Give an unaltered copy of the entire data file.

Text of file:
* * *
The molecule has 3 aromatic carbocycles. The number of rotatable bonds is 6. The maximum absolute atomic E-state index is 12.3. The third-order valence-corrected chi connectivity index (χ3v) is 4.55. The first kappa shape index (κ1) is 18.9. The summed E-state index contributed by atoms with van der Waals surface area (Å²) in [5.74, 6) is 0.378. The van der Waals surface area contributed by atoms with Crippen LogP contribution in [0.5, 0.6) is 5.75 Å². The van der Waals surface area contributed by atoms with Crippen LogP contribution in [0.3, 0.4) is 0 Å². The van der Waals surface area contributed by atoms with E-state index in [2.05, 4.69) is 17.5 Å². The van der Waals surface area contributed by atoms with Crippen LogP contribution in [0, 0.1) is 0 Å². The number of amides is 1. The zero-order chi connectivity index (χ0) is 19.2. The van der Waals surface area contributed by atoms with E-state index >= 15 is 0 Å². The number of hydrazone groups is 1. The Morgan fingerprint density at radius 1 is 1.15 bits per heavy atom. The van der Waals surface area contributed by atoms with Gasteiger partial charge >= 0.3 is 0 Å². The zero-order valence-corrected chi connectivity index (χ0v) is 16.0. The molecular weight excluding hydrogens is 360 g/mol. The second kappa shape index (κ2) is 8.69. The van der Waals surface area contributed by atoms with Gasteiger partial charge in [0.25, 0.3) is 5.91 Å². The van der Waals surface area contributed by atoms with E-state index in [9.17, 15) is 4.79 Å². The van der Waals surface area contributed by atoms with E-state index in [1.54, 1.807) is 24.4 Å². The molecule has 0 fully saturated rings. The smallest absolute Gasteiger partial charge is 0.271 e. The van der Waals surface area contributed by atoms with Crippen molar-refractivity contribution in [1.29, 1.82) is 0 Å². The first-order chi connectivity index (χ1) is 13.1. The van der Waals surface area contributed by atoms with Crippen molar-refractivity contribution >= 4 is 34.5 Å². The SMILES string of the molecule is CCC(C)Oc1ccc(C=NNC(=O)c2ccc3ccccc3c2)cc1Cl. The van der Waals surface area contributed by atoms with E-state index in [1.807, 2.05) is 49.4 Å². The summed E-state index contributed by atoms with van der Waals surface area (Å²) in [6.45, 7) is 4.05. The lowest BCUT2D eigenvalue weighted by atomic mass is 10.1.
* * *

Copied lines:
The molecule has 3 aromatic carbocycles. The number of rotatable bonds is 6. The maximum absolute atomic E-state index is 12.3. The third-order valence-corrected chi connectivity index (χ3v) is 4.55. The first kappa shape index (κ1) is 18.9. The summed E-state index contributed by atoms with van der Waals surface area (Å²) in [5.74, 6) is 0.378. The van der Waals surface area contributed by atoms with Crippen LogP contribution in [0.5, 0.6) is 5.75 Å². The van der Waals surface area contributed by atoms with Crippen LogP contribution in [0.3, 0.4) is 0 Å². The van der Waals surface area contributed by atoms with E-state index in [2.05, 4.69) is 17.5 Å². The van der Waals surface area contributed by atoms with Crippen LogP contribution in [0, 0.1) is 0 Å². The number of amides is 1. The zero-order chi connectivity index (χ0) is 19.2. The van der Waals surface area contributed by atoms with E-state index >= 15 is 0 Å². The number of hydrazone groups is 1. The Morgan fingerprint density at radius 1 is 1.15 bits per heavy atom. The van der Waals surface area contributed by atoms with Gasteiger partial charge >= 0.3 is 0 Å². The zero-order valence-corrected chi connectivity index (χ0v) is 16.0. The molecular weight excluding hydrogens is 360 g/mol. The second kappa shape index (κ2) is 8.69. The van der Waals surface area contributed by atoms with Gasteiger partial charge in [0.25, 0.3) is 5.91 Å². The van der Waals surface area contributed by atoms with E-state index in [9.17, 15) is 4.79 Å². The van der Waals surface area contributed by atoms with E-state index in [1.54, 1.807) is 24.4 Å². The molecule has 0 fully saturated rings. The smallest absolute Gasteiger partial charge is 0.271 e. The van der Waals surface area contributed by atoms with Crippen molar-refractivity contribution in [1.29, 1.82) is 0 Å². The first-order chi connectivity index (χ1) is 13.1. The van der Waals surface area contributed by atoms with Crippen molar-refractivity contribution >= 4 is 34.5 Å². The SMILES string of the molecule is CCC(C)Oc1ccc(C=NNC(=O)c2ccc3ccccc3c2)cc1Cl. The van der Waals surface area contributed by atoms with E-state index in [1.807, 2.05) is 49.4 Å². The summed E-state index contributed by atoms with van der Waals surface area (Å²) in [6.45, 7) is 4.05. The lowest BCUT2D eigenvalue weighted by atomic mass is 10.1.